After 10 years on the Kommersant politics and business newspaper in Moscow, two journalists behind a report about the possible replacement of the speaker of the parliament’s upper house have been sacked.
One of Kommersant‘s leading reporters, Ivan Safronov, and deputy section editor Maxim Ivanov were fired on Monday by the billionaire owner of the newspaper, Alisher Usmanov,who is close to the Kremlin. The article in question had concerned a possible reshuffle of one of President Vladimir Putin’s close allies.
“The shareholder has the right to make staffing decisions,” deputy editor Gleb Cherkasov said. “The employees have the right to disagree with them in the only way possible: by changing their workplace.”
Uzbekistan’s Alisher Usmanov owns the Kommersant daily
Political desk walkout
Less than an hour later, the entire politics desk announced their resignations in solidarity with Safronov and Ivanov. In total, 13 employees left, according to local media reports.
Editor-in-chief Vladimir Zhelonkin was appointed last year. He told the Vedomosti business daily: “We parted with the journalists because the editorial standards of Kommersant were violated while writing the article.” It was unclear which standards had been violated.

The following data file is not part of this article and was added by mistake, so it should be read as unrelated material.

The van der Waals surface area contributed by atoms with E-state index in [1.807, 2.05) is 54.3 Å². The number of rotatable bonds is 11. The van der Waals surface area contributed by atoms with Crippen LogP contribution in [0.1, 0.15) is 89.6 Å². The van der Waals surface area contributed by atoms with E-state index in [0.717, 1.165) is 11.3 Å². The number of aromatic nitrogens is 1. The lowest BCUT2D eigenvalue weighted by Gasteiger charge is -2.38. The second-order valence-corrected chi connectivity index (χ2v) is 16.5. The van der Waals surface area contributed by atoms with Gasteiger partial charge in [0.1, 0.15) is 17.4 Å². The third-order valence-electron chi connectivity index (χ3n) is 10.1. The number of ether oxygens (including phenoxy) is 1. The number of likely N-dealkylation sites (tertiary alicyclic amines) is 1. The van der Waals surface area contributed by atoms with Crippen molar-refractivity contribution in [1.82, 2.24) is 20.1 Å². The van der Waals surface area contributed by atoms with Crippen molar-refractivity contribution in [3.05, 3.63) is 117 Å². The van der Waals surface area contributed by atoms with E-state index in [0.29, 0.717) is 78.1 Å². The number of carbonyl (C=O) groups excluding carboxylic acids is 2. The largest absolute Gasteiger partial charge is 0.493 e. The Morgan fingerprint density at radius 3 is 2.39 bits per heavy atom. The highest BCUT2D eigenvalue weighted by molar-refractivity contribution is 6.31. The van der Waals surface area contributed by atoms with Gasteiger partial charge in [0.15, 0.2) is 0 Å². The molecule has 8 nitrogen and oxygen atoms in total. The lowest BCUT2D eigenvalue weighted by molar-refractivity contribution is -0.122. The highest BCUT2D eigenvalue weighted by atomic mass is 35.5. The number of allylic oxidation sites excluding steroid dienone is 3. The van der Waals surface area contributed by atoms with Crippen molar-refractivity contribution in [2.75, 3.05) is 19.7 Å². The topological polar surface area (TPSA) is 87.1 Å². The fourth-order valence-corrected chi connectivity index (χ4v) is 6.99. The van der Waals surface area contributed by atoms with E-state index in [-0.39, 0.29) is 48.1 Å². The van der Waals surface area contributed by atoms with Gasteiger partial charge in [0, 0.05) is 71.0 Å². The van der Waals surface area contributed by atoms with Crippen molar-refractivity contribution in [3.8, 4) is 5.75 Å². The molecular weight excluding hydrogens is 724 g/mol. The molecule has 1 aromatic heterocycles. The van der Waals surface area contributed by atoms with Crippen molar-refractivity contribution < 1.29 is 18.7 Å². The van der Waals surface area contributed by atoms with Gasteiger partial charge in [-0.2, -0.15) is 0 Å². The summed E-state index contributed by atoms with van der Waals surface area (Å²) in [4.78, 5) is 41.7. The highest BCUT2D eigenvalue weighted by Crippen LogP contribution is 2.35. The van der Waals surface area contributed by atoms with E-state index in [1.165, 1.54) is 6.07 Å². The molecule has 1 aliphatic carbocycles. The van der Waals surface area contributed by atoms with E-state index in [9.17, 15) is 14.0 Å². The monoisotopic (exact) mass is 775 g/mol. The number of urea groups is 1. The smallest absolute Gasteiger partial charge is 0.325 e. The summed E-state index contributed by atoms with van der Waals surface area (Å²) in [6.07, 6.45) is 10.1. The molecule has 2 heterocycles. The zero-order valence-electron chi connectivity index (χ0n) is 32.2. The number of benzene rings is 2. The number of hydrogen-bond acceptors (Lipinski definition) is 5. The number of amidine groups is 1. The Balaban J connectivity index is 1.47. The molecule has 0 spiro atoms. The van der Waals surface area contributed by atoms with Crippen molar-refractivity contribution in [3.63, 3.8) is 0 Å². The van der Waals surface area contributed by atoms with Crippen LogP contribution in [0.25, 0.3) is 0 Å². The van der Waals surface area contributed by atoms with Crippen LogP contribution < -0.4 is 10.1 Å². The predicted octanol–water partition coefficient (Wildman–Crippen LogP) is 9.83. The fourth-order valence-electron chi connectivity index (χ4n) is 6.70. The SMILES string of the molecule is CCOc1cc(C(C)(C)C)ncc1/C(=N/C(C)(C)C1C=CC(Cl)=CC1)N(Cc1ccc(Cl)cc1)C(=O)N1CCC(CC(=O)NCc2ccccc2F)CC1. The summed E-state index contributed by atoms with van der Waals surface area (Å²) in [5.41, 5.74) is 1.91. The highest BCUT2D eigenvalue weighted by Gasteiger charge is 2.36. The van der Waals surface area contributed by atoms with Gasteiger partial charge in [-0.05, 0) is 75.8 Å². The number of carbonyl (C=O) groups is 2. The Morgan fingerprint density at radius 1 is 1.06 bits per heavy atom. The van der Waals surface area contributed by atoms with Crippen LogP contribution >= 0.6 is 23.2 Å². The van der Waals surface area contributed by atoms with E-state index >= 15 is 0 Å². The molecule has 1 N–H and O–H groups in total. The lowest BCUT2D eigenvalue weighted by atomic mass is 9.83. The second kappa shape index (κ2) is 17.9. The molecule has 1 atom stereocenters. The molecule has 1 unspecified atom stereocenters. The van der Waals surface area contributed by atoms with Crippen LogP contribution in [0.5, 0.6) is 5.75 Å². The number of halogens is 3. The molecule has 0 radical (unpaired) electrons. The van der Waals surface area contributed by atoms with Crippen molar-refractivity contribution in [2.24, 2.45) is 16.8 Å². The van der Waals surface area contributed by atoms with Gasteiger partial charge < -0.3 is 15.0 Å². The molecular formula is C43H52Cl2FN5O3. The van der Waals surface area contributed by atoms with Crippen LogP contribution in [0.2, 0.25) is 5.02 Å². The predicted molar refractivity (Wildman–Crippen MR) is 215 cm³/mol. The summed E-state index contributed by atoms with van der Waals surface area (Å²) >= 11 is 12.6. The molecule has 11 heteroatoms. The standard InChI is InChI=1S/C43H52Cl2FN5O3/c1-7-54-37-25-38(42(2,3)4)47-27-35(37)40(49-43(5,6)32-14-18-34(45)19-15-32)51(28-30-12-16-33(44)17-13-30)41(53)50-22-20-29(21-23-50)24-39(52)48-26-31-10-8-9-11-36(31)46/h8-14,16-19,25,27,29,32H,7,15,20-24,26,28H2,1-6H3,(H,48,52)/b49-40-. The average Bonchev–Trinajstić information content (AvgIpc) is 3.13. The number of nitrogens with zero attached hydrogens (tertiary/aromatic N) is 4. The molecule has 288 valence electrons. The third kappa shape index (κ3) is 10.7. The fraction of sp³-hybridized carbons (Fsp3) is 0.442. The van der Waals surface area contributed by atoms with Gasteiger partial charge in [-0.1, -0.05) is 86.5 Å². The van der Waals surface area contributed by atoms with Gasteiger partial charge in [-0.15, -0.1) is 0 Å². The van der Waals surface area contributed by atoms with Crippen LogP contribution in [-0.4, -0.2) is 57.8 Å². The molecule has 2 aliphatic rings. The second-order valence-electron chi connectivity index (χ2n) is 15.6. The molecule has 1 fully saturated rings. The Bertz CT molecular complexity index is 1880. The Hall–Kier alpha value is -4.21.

Deputy editor Renata Yambaeva who has worked for 18 years at Kommersant did not resign. She said the dismissals were just the latest example of recent pressure on the newspaper’s editorial staff. Via Facebook, she accused Usmanov of “destroying one of Russia’s best media.”
The story which appears to have displeased the owner and sparked the dismissals was published in April. It concerned the chair of the council which approves federal laws, Valentina Matvienko and was headlined: “They make speakers out of these people.”
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Safronov, Ivanov and their colleagues cited several government sources to report that Federation Council chair Matviyenko was due to meet President Vladimir Putin in May to discuss the possibility she might leave her post.
The firings and resignations are indicative of the tensions between publishers and newspaper staff in Russia’s closely controlled media, which is dominated by pro-Kremlin state outlets.
An Uzbek-born magnate, Kommersant owner Usmanov has an estimated net worth of $13 billion, (€11.6 billion) according to Forbes, with interests in iron ore and steel, media and internet companies. He acquired Kommersant in 2006. Resident in Lausanne, Switzerland, Usmanov also has properties in the UK, Italy and Russia.
jm/ng (AFP, Reuters)
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